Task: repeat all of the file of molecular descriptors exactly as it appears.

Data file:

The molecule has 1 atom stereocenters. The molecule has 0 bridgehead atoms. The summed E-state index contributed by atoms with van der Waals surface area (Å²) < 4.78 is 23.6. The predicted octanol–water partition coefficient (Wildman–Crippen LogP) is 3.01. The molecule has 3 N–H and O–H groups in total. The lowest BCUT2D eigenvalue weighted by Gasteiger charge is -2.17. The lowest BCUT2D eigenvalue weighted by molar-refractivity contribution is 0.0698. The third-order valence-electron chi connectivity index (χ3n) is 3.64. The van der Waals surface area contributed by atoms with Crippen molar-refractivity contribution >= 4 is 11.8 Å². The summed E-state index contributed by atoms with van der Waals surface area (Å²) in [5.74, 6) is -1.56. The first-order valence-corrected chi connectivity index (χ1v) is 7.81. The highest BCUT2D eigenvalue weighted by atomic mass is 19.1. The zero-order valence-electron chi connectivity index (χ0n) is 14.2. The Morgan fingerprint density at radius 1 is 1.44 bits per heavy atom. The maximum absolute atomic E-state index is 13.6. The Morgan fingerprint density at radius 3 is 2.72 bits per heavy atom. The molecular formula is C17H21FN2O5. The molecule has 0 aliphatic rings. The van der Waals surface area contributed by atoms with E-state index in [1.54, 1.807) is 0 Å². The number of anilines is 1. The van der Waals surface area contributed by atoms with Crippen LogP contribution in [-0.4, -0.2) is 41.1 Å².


The molecule has 1 atom stereocenters. The molecule has 0 bridgehead atoms. The summed E-state index contributed by atoms with van der Waals surface area (Å²) < 4.78 is 23.6. The predicted octanol–water partition coefficient (Wildman–Crippen LogP) is 3.01. The molecule has 3 N–H and O–H groups in total. The lowest BCUT2D eigenvalue weighted by Gasteiger charge is -2.17. The lowest BCUT2D eigenvalue weighted by molar-refractivity contribution is 0.0698. The third-order valence-electron chi connectivity index (χ3n) is 3.64. The van der Waals surface area contributed by atoms with Crippen molar-refractivity contribution >= 4 is 11.8 Å². The summed E-state index contributed by atoms with van der Waals surface area (Å²) in [5.74, 6) is -1.56. The first-order valence-corrected chi connectivity index (χ1v) is 7.81. The highest BCUT2D eigenvalue weighted by atomic mass is 19.1. The zero-order valence-electron chi connectivity index (χ0n) is 14.2. The Morgan fingerprint density at radius 1 is 1.44 bits per heavy atom. The maximum absolute atomic E-state index is 13.6. The Morgan fingerprint density at radius 3 is 2.72 bits per heavy atom. The molecular formula is C17H21FN2O5. The molecule has 0 aliphatic rings. The van der Waals surface area contributed by atoms with E-state index in [1.54, 1.807) is 0 Å². The number of anilines is 1. The van der Waals surface area contributed by atoms with Crippen LogP contribution in [-0.4, -0.2) is 41.1 Å².